There are 5 things that occurred in the past 10 days that have really shocked and, in some instances, saddened me.

  • Nutanix “wheel” debacle
  • Brexit outcome
  • Euro championship outcome
  • Top vBlog 2016
  • Rumours of Nutanix’s acquisition of PernixData

Let’s start with the 2nd one; I don’t ever discuss politics or religion on social media and, frankly, the EU referendum wasn’t about polictics, albeit the politicians did a fab job of completely effing it up! Demonstrating, along the way, that they’re all lying toe rags. I won’t delve deeper into my personal thoughts as I think my tweet summed up my thoughts!

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Status: Sad. Right, that’s that one out of the way.

The 1st one; this is the second time Nutanix has been accused of being sexist.


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The first time was 2 years ago with their competitive marketing campaign, nixvblock,that contained a series of videos of “Vicky Block” demonstrating some eclectic dress sense and mental issues. This was the first time Nutanix fielded a woman to post a blog to apologize, however, this post seems to have disappeared from their website, albeit Laura is no longer with Nutanix.

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Frankly, the outcome of both situations elevated Nutanix’s visibility, Howard Ting apologized on twitter and Julie O’Brien appeared on The Current Status podcast, so all will blow over. My view, in general, is men are wired – emotionally – different to women, we should all be seen as people in tech, a homogenous tech world wouldn’t be much fun and times change, we need to move with the times.

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Status: Sad.

The 3rd one; What a bunch of wankers! When we really need our boys to step up and lift the nation after the turmoil of BREXIT, they proved they’re an over paid bunch of individuals who cannot play as a team. Nuff said. Status: Sad.

The 4th point; I am so incredibly chuffed to have my Rimmergram blog even listed on Eric Siebert’s Top vBlog list. To have been voted 181 and received 29 votes is just thrilling, I am ecstatic beyond belief. Thank you to all that voted for my blog. STATUS: Shocked but in a good way!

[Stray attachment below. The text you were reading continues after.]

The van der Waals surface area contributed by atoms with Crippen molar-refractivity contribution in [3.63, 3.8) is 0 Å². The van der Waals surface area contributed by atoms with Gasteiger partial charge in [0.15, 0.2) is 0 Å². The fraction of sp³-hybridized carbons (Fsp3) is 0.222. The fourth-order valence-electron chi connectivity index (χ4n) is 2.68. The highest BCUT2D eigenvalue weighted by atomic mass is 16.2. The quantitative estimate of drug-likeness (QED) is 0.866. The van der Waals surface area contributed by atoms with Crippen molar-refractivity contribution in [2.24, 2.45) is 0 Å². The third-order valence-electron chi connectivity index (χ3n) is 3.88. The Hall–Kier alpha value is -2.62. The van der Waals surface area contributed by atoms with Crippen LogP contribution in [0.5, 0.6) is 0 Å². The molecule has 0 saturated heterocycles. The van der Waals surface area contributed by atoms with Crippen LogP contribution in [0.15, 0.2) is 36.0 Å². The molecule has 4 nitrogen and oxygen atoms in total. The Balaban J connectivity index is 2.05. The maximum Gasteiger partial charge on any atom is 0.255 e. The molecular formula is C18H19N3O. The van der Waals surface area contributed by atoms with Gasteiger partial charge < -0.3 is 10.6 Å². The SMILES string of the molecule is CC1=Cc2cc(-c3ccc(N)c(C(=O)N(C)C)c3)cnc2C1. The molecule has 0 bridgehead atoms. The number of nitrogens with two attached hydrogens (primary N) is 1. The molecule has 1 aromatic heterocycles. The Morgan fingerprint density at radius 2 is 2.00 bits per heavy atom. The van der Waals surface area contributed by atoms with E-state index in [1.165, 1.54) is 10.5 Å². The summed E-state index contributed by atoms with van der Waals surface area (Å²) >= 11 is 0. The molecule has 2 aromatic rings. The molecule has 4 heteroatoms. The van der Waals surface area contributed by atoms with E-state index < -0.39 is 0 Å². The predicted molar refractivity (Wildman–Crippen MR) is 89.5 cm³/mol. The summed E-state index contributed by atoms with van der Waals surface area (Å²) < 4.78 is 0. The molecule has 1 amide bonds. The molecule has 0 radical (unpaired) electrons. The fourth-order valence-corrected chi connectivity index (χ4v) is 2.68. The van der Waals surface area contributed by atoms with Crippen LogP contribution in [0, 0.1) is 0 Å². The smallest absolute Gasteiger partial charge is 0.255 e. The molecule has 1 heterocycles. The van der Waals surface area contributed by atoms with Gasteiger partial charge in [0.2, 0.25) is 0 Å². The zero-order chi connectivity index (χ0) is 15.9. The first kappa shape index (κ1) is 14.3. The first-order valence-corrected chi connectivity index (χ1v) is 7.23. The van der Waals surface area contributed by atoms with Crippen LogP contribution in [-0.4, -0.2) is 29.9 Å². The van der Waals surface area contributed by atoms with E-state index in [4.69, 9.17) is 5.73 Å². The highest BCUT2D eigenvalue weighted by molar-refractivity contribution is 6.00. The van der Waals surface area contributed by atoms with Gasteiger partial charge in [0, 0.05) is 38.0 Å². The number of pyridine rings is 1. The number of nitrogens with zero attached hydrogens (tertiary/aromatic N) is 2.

Finally, number 5. The El Reg post is, at time of posting, just a conjecture. However, I have been informed PernixData no longer requires my services. This makes me truly sad, I’ve loved working with the team, totally believe in the technology and have met some awesome people as part of my role and have thoroughly enjoyed managing the PernixPro program over the past few months. I am sure the real facts and details will emerge during the coming days/weeks of the future of the company. STATUS: definitely both shocked and sad.

So, what a turbulent week, I’m pleased it’s Saturday – off to ride the horse now!

Decoupled – Abstraction Revisited?

Not since Gwyneth and Chris announced their ‘conscious uncoupling” in 2012, have I noticed so much use of the word decoupled in some vendors’ messaging. Is decoupling the new abstraction?

This 2006 whitepaper from VMware states “The term virtualization broadly describes the separation of a resource or request for a service from the underlying physical delivery of that service. With virtual memory, for example, computer software gains access to more memory than is physically installed, via the background swapping of data to disk storage. Similarly, virtualization techniques can be applied to other IT infrastructure layers – including networks, storage, laptop or server hardware, operating systems and applications. This blend of virtualization technologies – or virtual infrastructure – provides a layer of abstraction between computing, storage and networking hardware, and the applications running on it.”